-MLS season XI starts today. I always get excited for the start of the MLS season but as the first couple of months wear on I usually get bored with it. By the time August and September roll around I usually don't care. However this year I hope to change that. But there are more important things afoot in the footballing world. Champions League is winding down and Arsenal is looking spectacular in Europe. Also the World Cup is this summer of course. Other than USA I will be cheering for the Netherlands and Spain.

-Final Four starts today. Predictions:
Florida 74 George Mason 68
LSU 63 UCLA 55


Hot Buttered Rum String Band Blogging (part one)

You Can't Get Drunk On 3.2

If jam bands or "jamgrass" is your thing then I suggest you check out Hot Buttered Rum String Band if you haven't already.

Also David Byrne provided another interesting posts in his journal about Mexico and the Mayans:

So, it’s proposed that given the weird water situation, and the fact that limestone and its soil are notoriously limited for agriculture, the Maya did amazingly well, given the extreme physical limitations of their environment. As they mastered field and crop rotation, water and irrigation, and plants that could grow in the poor soil, their population grew — to the millions, it is estimated. So many survived on such a fragile ecology that when the scales tipped — there was a drought that lasted for years — the civilization began to fracture. This was all well before the contact with Europeans… and one wonders at possible contemporary parallels — economies based almost entirely on oil, for example.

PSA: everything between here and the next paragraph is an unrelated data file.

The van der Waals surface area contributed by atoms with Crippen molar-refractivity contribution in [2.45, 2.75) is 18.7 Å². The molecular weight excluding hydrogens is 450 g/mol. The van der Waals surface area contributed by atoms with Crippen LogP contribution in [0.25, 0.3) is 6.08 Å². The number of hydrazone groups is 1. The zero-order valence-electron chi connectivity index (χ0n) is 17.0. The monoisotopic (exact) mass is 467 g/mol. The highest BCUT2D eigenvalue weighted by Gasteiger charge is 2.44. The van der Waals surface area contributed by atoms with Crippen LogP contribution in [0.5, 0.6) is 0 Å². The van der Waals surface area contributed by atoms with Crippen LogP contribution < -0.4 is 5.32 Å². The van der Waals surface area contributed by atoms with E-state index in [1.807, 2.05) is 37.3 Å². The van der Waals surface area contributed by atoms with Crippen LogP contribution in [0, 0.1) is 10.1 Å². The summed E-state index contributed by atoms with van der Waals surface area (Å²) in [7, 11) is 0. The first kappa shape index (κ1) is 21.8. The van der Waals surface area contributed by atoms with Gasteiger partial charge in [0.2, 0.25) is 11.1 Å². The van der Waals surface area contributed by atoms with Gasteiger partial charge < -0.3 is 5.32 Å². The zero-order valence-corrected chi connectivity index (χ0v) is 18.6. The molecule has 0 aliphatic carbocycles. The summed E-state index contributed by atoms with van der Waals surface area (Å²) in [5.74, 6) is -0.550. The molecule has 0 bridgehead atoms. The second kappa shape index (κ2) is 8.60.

He makes an interesting point with the crop/oil comparison but I'd have to think that our economy today is much more complex.